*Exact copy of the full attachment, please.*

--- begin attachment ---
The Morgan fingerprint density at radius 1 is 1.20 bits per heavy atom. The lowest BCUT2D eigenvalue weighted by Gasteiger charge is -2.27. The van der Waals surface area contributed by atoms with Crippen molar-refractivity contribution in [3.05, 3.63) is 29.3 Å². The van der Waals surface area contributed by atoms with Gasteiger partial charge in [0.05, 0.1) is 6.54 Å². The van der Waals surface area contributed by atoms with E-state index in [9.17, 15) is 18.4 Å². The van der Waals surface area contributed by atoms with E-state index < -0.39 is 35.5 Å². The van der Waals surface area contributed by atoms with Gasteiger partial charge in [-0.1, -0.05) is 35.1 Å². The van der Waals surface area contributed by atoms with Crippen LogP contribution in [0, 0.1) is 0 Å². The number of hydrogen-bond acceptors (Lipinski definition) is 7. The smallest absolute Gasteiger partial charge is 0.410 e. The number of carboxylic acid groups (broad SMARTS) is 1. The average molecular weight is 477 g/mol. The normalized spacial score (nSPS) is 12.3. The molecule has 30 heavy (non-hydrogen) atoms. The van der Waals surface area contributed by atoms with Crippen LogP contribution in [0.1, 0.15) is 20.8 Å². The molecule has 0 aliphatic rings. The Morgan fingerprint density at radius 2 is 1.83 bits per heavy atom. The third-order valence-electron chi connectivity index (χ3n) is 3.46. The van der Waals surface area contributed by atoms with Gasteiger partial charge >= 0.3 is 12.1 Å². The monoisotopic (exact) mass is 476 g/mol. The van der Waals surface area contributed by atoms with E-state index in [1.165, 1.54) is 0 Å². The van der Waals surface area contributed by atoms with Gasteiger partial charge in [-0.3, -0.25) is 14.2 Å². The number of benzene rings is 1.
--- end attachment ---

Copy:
The Morgan fingerprint density at radius 1 is 1.20 bits per heavy atom. The lowest BCUT2D eigenvalue weighted by Gasteiger charge is -2.27. The van der Waals surface area contributed by atoms with Crippen molar-refractivity contribution in [3.05, 3.63) is 29.3 Å². The van der Waals surface area contributed by atoms with Gasteiger partial charge in [0.05, 0.1) is 6.54 Å². The van der Waals surface area contributed by atoms with E-state index in [9.17, 15) is 18.4 Å². The van der Waals surface area contributed by atoms with E-state index < -0.39 is 35.5 Å². The van der Waals surface area contributed by atoms with Gasteiger partial charge in [-0.1, -0.05) is 35.1 Å². The van der Waals surface area contributed by atoms with Crippen LogP contribution in [0, 0.1) is 0 Å². The number of hydrogen-bond acceptors (Lipinski definition) is 7. The smallest absolute Gasteiger partial charge is 0.410 e. The number of carboxylic acid groups (broad SMARTS) is 1. The average molecular weight is 477 g/mol. The normalized spacial score (nSPS) is 12.3. The molecule has 30 heavy (non-hydrogen) atoms. The van der Waals surface area contributed by atoms with Crippen LogP contribution in [0.1, 0.15) is 20.8 Å². The molecule has 0 aliphatic rings. The Morgan fingerprint density at radius 2 is 1.83 bits per heavy atom. The third-order valence-electron chi connectivity index (χ3n) is 3.46. The van der Waals surface area contributed by atoms with Gasteiger partial charge >= 0.3 is 12.1 Å². The monoisotopic (exact) mass is 476 g/mol. The van der Waals surface area contributed by atoms with E-state index in [1.165, 1.54) is 0 Å². The van der Waals surface area contributed by atoms with Gasteiger partial charge in [-0.3, -0.25) is 14.2 Å². The number of benzene rings is 1.